But I really did work my ass off to get here. Grades. Extra classes. Study prep. I never half-assed a single assignment. Sure there's more I could've done, like Riel, but with school, working forty hours plus a week, and helping Momma with the twins, there were only so many things I had time for.

Winning the scholarship is my huge payoff for all my hard work. I'll do whatever it takes to keep it. Because this education is my ticket to freedom. To breaking the cycle no one ever thought my family would. To getting my momma and the twins out of the projects and into a better, safer place.

With that thought on my brain, I head out of my dorm and across the hot muggy campus, wondering when the infamous ocean breeze is supposed to kick in. I step into the administrative area and to the guidance office where I rap on my counselor's door.

"Come in," she calls.

I open the door. "Excu —" and my gaze goes from the counselor to the guy sitting in front of her desk. Riel. "Oh."

She smiles. "Viola, Riel and I were just talking about you."

My gaze immediately drops to the folder he has in his hand. VIOLA BURNETT is printed on the tab. Panic flashes through me. "Why are you looking at my folder? Is that allowed?" Surely, it's not.

"Yes," the counselor says. "He's your peer mentor. Given what happened with the scholarship mix-up, I tried to find you another, but the rosters are full."

But how? Why is he still here? I won the scholarship. Shouldn't he be gone? How is he paying for the enormous tuition of this place?

Riel stands then, and his height spurts intimidation through me, followed by a blaze of irritation at my own self. I'm done being intimidated by guys.

"Just getting to know you," he says, tapping the folder. "Seems you have quite the record."

He's going through my folder. What if he double-checks everything? He'll find inconsistencies. He could go to Dr. Williams. I might be pardoned for one fib, but not for two. I'll lose my scholarship. Riel will get it.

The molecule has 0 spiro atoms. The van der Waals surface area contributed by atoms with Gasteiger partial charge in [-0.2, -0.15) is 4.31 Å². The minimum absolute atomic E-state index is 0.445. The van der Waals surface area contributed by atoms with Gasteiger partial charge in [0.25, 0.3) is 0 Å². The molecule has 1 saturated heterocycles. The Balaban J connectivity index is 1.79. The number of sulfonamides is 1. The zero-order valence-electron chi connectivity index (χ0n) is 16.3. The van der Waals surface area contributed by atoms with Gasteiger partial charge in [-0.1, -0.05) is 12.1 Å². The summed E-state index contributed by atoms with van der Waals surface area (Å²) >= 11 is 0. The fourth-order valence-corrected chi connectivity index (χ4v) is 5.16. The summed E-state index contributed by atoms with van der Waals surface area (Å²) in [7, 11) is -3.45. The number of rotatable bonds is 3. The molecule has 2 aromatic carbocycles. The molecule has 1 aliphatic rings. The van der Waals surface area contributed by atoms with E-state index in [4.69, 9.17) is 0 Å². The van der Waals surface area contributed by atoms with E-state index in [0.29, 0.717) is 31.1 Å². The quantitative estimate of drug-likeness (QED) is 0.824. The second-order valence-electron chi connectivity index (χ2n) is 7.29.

"Yes." I clear my throat and mentally go through everything I submitted in case he asks for details.

"As your peer mentor," the counselor says, "Riel recommends whether or not you be released from your probationary period."

I already know all of this. And, honestly, coming here, I didn't think it'd be a big deal. Then again, I didn't know who my peer mentor would be.

"Classes, studying, required tech crew, community hours." Riel lifts his brows. "Keeping this scholarship entails a lot." He huffs a laugh that holds no humor. "I should know."

I glance at the counselor. This is a major conflict of interest. But I don't say anything. I don't want to make any waves in my already precarious situation.

"It's Riel's job," the counselor says, "to be frank, honest, and firm with you. Every new student does a semester of probation. No exceptions."

I nod. "Yes, ma'am."

Riel props his hip on the counselor's desk and gives me a long study. "I know you probably think this is a conflict of interest — "


"But there's only six other mentors and their rosters are full. I'll be on the up-and-up about this, I promise you that. I've mentored a lot of students over the years, and I'll treat you just like I do them. I'll be watching you closely. Observing you. Checking up on your work. Anything less than the best and I can't recommend you be released from probation."

"Yes, I know," I say when all I really want to do is argue about this whole thing.

He holds up my folder. "I just started reviewing your files. Impressive."

I try not to let that go to my head. I can only imagine how hard it was for him to say that to me. "Thanks."

He motions to my jeans and tee. "Jeans aren't allowed on campus."

Embarrassment warms my face, and suddenly I'm propelled back to regular high school when the popular girls would tease me about my clothes. "Sorry," I mumble.

"You know to be in uniform when classes start? For you that would be your academy jacket and skirt."

"Yes." I push my glasses up my nose. "I know."

"Okay." Riel slides away from the counselor's desk and sits back down. "If you have any questions, come to me. That's part of my job."

Though he's being civil and very professional about all of this, Riel is the last person I'll go to. I plan on hovering far, far below his radar.